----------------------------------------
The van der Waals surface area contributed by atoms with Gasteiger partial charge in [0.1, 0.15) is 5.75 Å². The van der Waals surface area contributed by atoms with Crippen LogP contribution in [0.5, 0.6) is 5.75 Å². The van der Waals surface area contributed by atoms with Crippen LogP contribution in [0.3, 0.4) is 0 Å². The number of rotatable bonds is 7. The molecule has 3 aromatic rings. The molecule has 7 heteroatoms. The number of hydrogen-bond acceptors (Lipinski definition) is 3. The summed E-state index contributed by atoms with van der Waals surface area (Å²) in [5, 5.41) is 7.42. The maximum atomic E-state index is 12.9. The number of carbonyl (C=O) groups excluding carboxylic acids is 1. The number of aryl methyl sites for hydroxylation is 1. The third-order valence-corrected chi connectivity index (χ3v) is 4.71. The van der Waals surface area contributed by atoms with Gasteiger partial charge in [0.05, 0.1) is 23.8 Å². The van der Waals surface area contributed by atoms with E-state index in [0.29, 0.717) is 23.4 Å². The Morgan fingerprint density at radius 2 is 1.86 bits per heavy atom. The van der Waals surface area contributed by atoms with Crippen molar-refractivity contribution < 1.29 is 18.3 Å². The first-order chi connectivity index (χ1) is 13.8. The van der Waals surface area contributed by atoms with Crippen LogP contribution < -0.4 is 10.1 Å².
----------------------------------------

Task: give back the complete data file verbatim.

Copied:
The van der Waals surface area contributed by atoms with Gasteiger partial charge in [0.1, 0.15) is 5.75 Å². The van der Waals surface area contributed by atoms with Crippen LogP contribution in [0.5, 0.6) is 5.75 Å². The van der Waals surface area contributed by atoms with Crippen LogP contribution in [0.3, 0.4) is 0 Å². The number of rotatable bonds is 7. The molecule has 3 aromatic rings. The molecule has 7 heteroatoms. The number of hydrogen-bond acceptors (Lipinski definition) is 3. The summed E-state index contributed by atoms with van der Waals surface area (Å²) in [5, 5.41) is 7.42. The maximum atomic E-state index is 12.9. The number of carbonyl (C=O) groups excluding carboxylic acids is 1. The number of aryl methyl sites for hydroxylation is 1. The third-order valence-corrected chi connectivity index (χ3v) is 4.71. The van der Waals surface area contributed by atoms with Gasteiger partial charge in [0.05, 0.1) is 23.8 Å². The van der Waals surface area contributed by atoms with E-state index in [0.29, 0.717) is 23.4 Å². The Morgan fingerprint density at radius 2 is 1.86 bits per heavy atom. The van der Waals surface area contributed by atoms with Crippen molar-refractivity contribution < 1.29 is 18.3 Å². The first-order chi connectivity index (χ1) is 13.8. The van der Waals surface area contributed by atoms with Crippen LogP contribution < -0.4 is 10.1 Å².